Think Smoking Calms Your Nerves? Think Again

From the WebMD Archives

Nov. 7, 2000 -- Each day in the U.S., some 3,000 kids and teens take up smoking, and it's a safe bet that just about all of them know the practice is a threat to their physical health. But research from New York's Columbia University suggests smoking may impact their mental health as well, by increasing the risk of certain anxiety disorders.

Teens who smoked at least one pack of cigarettes a day were 15 times as likely to develop panic disorders, or repetitive episodes of panic, during early adulthood as those who did not smoke. Generalized anxiety disorder, characterized by feelings of apprehension or worry resulting in physical symptoms, developed in early adulthood five times more often, and agoraphobia, defined as an incapacitating fear of open spaces, occurred seven times more often in people who smoked heavily as teens. The findings are reported in the Nov. 8 issue of The Journal of the American Medical Association.

"This study breaks new ground, and it is important for two reasons," Campaign for Tobacco-Free Kids president Matthew Myers tells WebMD. "First, it demonstrates that smoking causes serious problems almost immediately. You need not wait 20 years to face serious health problems related to smoking. Second, there has long been a myth among teens that smoking is a way to calm your nerves and focus your attention. This demonstrates that the opposite is true."

While previous research has linked cigarette smoking with psychiatric disorders, it has not been clear whether anxiety causes people to smoke or smoking causes anxiety. "Our findings provide unequivocal support for the hypothesis that smoking contributes to the increased risk for the onset of three kinds of anxiety disorder, but we obtained no evidence in support of the hypothesis that anxiety disorders increase the risk for the initiation of cigarette smoking," study author Jeffrey G. Johnson, PhD, of Columbia University and the New York State Psychiatric Institute tells WebMD.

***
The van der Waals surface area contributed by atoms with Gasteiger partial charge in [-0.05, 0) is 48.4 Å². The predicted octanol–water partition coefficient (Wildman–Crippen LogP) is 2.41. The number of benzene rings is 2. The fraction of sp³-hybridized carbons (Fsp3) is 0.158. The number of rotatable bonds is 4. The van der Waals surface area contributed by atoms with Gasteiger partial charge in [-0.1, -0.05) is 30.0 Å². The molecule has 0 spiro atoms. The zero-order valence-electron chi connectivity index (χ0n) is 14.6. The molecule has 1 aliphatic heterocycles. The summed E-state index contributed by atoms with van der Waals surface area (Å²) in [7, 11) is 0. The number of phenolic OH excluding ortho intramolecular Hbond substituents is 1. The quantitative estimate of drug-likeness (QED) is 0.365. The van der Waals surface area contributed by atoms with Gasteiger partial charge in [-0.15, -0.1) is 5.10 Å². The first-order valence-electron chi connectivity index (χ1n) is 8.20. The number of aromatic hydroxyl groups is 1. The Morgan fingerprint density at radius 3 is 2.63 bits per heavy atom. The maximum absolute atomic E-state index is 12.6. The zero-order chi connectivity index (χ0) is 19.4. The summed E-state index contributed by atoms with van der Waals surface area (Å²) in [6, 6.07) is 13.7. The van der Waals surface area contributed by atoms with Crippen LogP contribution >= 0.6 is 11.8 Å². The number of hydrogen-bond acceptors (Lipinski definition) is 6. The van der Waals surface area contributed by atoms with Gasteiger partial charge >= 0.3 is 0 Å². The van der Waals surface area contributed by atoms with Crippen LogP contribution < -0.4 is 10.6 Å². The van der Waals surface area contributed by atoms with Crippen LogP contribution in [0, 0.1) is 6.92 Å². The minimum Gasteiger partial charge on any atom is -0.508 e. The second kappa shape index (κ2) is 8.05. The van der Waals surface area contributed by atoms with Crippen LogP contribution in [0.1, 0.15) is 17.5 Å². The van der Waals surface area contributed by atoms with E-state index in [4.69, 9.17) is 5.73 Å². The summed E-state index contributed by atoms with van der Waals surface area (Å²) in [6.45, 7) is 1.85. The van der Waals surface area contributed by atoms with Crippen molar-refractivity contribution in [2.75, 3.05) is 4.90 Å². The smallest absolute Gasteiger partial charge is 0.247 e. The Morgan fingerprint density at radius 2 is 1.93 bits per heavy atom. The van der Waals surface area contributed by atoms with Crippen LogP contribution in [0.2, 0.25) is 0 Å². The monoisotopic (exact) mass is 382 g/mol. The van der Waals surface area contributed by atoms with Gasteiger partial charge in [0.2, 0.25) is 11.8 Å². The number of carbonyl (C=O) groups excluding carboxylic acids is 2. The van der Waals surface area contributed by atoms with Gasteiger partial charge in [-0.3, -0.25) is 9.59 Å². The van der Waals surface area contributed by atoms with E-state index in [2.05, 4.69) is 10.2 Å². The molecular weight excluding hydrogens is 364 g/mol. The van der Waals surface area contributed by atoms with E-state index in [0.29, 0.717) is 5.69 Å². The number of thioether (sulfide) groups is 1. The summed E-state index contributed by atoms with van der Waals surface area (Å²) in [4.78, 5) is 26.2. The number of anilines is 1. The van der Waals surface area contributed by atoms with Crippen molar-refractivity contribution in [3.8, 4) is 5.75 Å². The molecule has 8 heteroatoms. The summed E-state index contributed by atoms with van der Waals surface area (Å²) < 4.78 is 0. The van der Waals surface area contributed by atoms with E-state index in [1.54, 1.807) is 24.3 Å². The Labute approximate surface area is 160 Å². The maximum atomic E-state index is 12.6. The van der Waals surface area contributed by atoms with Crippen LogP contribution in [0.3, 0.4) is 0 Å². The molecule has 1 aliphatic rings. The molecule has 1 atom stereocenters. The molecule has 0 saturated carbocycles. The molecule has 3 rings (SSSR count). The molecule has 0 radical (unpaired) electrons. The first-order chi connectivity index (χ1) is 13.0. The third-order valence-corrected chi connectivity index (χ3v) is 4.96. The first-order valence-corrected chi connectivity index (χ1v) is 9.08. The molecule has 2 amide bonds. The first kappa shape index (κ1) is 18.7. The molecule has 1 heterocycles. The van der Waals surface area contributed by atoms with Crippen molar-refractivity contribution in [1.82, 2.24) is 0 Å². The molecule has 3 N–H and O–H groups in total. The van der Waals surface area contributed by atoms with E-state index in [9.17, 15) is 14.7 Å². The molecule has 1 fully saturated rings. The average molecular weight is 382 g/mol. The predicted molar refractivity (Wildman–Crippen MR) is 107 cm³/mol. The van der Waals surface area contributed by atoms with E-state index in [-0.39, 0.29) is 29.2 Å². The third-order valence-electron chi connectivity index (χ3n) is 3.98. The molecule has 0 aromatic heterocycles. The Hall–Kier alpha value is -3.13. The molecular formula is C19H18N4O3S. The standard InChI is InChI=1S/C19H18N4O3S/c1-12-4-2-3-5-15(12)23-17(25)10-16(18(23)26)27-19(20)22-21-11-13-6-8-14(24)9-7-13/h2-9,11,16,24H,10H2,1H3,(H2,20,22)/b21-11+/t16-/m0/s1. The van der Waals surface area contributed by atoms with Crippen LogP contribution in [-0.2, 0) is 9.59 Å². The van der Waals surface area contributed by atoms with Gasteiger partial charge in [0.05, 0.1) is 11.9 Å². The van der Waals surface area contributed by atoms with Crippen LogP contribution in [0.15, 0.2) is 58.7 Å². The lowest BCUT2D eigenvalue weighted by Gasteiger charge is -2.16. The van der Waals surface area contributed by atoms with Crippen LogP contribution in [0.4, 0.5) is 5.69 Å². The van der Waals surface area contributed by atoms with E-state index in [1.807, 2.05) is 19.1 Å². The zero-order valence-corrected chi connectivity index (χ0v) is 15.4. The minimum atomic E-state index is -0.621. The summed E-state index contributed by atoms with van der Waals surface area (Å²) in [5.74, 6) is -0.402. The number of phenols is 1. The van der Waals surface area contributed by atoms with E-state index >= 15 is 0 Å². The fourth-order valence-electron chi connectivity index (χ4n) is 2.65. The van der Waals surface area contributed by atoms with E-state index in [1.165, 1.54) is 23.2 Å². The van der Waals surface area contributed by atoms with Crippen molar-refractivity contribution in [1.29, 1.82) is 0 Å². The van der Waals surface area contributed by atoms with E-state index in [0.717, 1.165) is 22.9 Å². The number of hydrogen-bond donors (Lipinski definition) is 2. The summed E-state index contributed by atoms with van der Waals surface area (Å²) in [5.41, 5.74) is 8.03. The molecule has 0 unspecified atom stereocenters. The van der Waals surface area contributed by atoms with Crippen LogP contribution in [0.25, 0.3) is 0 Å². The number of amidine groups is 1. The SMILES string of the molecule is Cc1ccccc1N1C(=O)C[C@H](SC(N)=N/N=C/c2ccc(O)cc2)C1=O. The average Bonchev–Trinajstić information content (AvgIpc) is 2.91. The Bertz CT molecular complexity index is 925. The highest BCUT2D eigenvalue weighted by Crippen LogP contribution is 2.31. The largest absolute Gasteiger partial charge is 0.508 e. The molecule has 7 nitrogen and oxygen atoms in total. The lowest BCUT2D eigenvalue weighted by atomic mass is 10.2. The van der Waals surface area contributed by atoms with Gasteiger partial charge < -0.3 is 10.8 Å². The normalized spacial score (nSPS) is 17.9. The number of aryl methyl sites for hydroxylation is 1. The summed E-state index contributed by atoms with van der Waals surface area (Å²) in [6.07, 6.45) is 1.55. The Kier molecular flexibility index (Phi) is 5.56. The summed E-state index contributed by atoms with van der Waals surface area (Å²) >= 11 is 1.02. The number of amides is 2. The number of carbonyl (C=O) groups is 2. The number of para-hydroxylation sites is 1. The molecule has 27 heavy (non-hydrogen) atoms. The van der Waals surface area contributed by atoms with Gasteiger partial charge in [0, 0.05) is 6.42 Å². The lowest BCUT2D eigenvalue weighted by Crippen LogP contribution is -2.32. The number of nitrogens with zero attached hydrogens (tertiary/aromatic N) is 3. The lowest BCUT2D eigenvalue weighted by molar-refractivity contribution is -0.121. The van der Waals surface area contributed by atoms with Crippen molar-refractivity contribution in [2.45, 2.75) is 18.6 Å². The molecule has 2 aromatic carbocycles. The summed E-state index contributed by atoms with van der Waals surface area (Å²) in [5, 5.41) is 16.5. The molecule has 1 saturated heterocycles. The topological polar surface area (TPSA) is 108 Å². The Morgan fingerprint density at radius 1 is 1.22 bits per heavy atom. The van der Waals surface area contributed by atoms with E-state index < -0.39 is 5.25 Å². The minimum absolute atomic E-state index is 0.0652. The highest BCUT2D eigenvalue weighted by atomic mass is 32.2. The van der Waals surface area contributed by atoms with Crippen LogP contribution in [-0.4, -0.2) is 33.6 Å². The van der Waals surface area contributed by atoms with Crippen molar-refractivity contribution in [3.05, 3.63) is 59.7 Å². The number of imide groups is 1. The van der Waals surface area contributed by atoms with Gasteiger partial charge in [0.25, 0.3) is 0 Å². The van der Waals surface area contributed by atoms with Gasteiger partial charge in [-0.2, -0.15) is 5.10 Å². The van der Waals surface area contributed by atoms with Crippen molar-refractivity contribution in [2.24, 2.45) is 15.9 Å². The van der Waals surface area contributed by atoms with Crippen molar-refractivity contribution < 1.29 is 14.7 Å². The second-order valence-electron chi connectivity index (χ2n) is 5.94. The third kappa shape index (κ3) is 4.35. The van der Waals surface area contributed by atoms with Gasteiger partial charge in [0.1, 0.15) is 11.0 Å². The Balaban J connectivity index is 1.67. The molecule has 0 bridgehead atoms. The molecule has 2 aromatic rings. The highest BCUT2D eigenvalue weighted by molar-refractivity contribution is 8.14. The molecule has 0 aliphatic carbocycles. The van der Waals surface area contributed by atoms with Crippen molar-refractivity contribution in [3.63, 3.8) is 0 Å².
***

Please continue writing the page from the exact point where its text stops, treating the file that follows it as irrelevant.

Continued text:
"This finding is not particularly surprising because a recent study indicated that nicotine appears to have [anxiety-producing] properties. [And in fact], anxious youths may [actually] avoid cigarette smoking because they tend to feel a bit more anxious when they smoke," he says. "Although regular smokers may find that cigarettes have a temporary calming effect, because smoking relieves their nicotine withdrawal symptoms, [that study] found that regular smokers who quit smoking for more than two weeks had lower anxiety levels than when they were smoking regularly."

Johnson and colleagues based their research on the Children in the Community Study, an ongoing research project involving approximately 1,000 randomly sampled families living in upstate New York. Participants included nearly 700 smoking and nonsmoking teenagers interviewed between 1985 and 1986, at an average age of 16, and again between 1991 and 1993, at an average age of 22.

A total of 10% of the participants who reported heavy cigarette smoking during their teen years also reported being agoraphobic during the second interview approximately six years later, compared to 2% of those who were not heavy smokers as teenagers. Likewise, 20% of the heavy-smoking teens later reported generalized anxiety disorders, compared to 4% of those who did not smoke heavily. And panic disorders were seen in almost 8% of young adults who smoked heavily as teens, compared to less than 1% of those who did not.

The researchers found no association between teen smoking and the later development of obsessive-compulsive disorder or social anxiety disorder. Prior studies have suggested that impaired breathing may be associated with agoraphobia, generalized anxiety disorder, and panic disorder, but not with social anxiety disorder or obsessive-compulsive disorder.

Future studies may shed light on the role that impaired breathing and the anxiety-producing effects of nicotine play on the three anxiety disorders found to be higher in this group of young adults, Johnson says. In the meantime, both Johnson and Myers stress that education efforts need to include both the physical and mental health consequences of smoking.

"Study after study shows that teens believe that they will have no trouble quitting smoking and that it doesn't hurt them to smoke during their teen years," he says. "But this study tells a different story. Even if you smoke for only a few years, you can suffer substantial and serious ill consequences. That is an important message to get across."